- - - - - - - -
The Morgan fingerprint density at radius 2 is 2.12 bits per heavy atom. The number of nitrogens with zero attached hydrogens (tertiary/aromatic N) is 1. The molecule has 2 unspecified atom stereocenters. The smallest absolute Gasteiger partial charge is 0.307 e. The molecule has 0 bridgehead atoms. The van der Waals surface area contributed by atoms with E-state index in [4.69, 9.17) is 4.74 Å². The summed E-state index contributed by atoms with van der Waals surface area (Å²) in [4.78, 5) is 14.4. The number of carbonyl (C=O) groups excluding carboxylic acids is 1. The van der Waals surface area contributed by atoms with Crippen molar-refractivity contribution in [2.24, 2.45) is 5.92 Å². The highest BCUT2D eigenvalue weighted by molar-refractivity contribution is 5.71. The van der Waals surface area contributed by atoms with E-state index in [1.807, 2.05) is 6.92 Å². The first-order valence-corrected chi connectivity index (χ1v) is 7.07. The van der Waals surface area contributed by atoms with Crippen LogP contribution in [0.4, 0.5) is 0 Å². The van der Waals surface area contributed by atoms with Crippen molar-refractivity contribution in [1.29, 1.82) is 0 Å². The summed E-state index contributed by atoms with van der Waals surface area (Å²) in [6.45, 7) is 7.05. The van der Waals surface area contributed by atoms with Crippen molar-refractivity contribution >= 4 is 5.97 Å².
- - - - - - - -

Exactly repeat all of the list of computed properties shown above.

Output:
The Morgan fingerprint density at radius 2 is 2.12 bits per heavy atom. The number of nitrogens with zero attached hydrogens (tertiary/aromatic N) is 1. The molecule has 2 unspecified atom stereocenters. The smallest absolute Gasteiger partial charge is 0.307 e. The molecule has 0 bridgehead atoms. The van der Waals surface area contributed by atoms with E-state index in [4.69, 9.17) is 4.74 Å². The summed E-state index contributed by atoms with van der Waals surface area (Å²) in [4.78, 5) is 14.4. The number of carbonyl (C=O) groups excluding carboxylic acids is 1. The van der Waals surface area contributed by atoms with Crippen molar-refractivity contribution in [2.24, 2.45) is 5.92 Å². The highest BCUT2D eigenvalue weighted by molar-refractivity contribution is 5.71. The van der Waals surface area contributed by atoms with E-state index in [1.807, 2.05) is 6.92 Å². The first-order valence-corrected chi connectivity index (χ1v) is 7.07. The van der Waals surface area contributed by atoms with Crippen LogP contribution in [0.4, 0.5) is 0 Å². The van der Waals surface area contributed by atoms with Crippen molar-refractivity contribution in [1.29, 1.82) is 0 Å². The summed E-state index contributed by atoms with van der Waals surface area (Å²) in [6.45, 7) is 7.05. The van der Waals surface area contributed by atoms with Crippen molar-refractivity contribution >= 4 is 5.97 Å².